Paul, being her lover, tried, with his voice, to rouse her.
She’d liked his voice. But not so much now it seemed.
He spoke her name with a frog in his throat. We giggled. Sally did nothing.
Then he was nose to the carpet, ear next to her’s.
He stroked her hair.
He spoke her name, shook her tenderly, clamped her wrist and concentrated.
We looked worried.
Inspired, he took her bag from the floor, tumbled it.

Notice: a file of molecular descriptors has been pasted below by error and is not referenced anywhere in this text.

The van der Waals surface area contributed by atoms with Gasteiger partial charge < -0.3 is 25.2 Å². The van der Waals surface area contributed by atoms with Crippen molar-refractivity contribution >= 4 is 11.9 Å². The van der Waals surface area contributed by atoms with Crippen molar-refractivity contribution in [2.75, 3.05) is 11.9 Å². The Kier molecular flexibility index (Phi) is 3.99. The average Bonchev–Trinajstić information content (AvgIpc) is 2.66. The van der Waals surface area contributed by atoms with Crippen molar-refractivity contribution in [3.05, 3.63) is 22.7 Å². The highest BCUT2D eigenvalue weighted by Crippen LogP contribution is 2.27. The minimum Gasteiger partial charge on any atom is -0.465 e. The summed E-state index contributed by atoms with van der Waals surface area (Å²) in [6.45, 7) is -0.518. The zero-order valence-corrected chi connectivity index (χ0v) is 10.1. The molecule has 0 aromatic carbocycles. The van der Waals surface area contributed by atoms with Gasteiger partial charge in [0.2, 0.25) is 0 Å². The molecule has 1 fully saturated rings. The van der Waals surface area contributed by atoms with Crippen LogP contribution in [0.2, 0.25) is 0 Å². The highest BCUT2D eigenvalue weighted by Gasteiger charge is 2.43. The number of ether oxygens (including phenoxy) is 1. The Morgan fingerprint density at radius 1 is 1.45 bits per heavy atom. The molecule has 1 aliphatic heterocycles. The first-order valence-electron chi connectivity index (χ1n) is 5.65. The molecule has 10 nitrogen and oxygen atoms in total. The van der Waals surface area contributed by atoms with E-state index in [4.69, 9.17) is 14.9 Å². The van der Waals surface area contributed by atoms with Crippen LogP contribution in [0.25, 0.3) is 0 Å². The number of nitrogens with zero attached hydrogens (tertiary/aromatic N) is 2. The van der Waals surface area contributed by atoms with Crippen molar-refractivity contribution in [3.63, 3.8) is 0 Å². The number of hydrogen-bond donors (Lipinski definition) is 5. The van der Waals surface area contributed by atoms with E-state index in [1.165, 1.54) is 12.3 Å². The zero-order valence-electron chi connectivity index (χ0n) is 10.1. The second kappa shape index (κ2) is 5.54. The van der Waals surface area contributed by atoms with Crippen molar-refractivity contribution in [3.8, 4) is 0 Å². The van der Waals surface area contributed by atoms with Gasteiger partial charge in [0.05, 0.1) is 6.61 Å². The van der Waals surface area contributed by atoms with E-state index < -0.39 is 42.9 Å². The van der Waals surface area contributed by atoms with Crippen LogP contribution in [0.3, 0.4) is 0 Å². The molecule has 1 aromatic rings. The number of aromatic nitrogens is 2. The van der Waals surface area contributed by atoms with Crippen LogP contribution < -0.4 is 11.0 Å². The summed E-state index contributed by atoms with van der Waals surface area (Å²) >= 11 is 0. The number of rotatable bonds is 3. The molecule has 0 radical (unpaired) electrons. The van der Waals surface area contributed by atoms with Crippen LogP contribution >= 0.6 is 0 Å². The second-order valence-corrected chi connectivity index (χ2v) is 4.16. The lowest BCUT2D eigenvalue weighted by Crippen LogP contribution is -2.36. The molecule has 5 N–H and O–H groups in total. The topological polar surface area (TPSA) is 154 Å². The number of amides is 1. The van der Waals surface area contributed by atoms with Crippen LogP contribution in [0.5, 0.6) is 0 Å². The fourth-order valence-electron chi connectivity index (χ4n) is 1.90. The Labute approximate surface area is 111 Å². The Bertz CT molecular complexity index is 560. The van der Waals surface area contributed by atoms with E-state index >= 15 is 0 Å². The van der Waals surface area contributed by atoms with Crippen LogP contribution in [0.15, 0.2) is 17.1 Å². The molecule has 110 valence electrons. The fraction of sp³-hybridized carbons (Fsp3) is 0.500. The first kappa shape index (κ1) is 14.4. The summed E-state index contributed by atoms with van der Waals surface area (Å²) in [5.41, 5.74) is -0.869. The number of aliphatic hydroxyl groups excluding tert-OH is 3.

He rummaged the contents, a compact mirror catching his eye.
He breathed into the glass, wiping it with his sleeve. Then, laying on his ribs, next to her, he held the mirror near her mouth and, touching her cheek with his, peered into the glass.
Hard to tell.
We held our breaths. We watched. We waited.
(He didn’t see evidence of breath).
Oh, Sam said. That means she’s dead.
Paul, nodded slowly; we’d all seen around a hundred films.
He straightened her dress – it was crumpled round her knees – and he kissed her on the forehead, twice (for some reason) and said, I guess.